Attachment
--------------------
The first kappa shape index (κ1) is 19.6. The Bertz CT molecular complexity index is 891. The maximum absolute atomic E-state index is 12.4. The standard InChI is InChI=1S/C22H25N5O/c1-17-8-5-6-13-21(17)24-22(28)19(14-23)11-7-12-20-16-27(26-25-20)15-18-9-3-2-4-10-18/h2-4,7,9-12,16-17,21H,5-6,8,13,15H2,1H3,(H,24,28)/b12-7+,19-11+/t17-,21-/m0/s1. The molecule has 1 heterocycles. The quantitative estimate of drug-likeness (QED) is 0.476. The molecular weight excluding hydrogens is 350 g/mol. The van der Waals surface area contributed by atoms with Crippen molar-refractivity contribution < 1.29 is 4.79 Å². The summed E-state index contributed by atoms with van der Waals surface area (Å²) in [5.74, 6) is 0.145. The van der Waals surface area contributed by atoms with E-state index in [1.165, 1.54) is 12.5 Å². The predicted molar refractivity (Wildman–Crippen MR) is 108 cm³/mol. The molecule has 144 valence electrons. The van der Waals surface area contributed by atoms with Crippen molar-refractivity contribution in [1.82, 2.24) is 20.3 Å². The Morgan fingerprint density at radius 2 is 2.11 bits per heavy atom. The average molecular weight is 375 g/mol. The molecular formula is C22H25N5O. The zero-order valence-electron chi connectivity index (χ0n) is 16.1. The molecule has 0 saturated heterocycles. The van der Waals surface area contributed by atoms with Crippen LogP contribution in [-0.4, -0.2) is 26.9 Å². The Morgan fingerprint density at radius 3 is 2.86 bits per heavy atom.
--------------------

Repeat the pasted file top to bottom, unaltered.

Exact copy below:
The first kappa shape index (κ1) is 19.6. The Bertz CT molecular complexity index is 891. The maximum absolute atomic E-state index is 12.4. The standard InChI is InChI=1S/C22H25N5O/c1-17-8-5-6-13-21(17)24-22(28)19(14-23)11-7-12-20-16-27(26-25-20)15-18-9-3-2-4-10-18/h2-4,7,9-12,16-17,21H,5-6,8,13,15H2,1H3,(H,24,28)/b12-7+,19-11+/t17-,21-/m0/s1. The molecule has 1 heterocycles. The quantitative estimate of drug-likeness (QED) is 0.476. The molecular weight excluding hydrogens is 350 g/mol. The van der Waals surface area contributed by atoms with Crippen molar-refractivity contribution < 1.29 is 4.79 Å². The summed E-state index contributed by atoms with van der Waals surface area (Å²) in [5.74, 6) is 0.145. The van der Waals surface area contributed by atoms with E-state index in [1.165, 1.54) is 12.5 Å². The predicted molar refractivity (Wildman–Crippen MR) is 108 cm³/mol. The molecule has 144 valence electrons. The van der Waals surface area contributed by atoms with Crippen molar-refractivity contribution in [1.82, 2.24) is 20.3 Å². The Morgan fingerprint density at radius 2 is 2.11 bits per heavy atom. The average molecular weight is 375 g/mol. The molecular formula is C22H25N5O. The zero-order valence-electron chi connectivity index (χ0n) is 16.1. The molecule has 0 saturated heterocycles. The van der Waals surface area contributed by atoms with Crippen LogP contribution in [-0.4, -0.2) is 26.9 Å². The Morgan fingerprint density at radius 3 is 2.86 bits per heavy atom.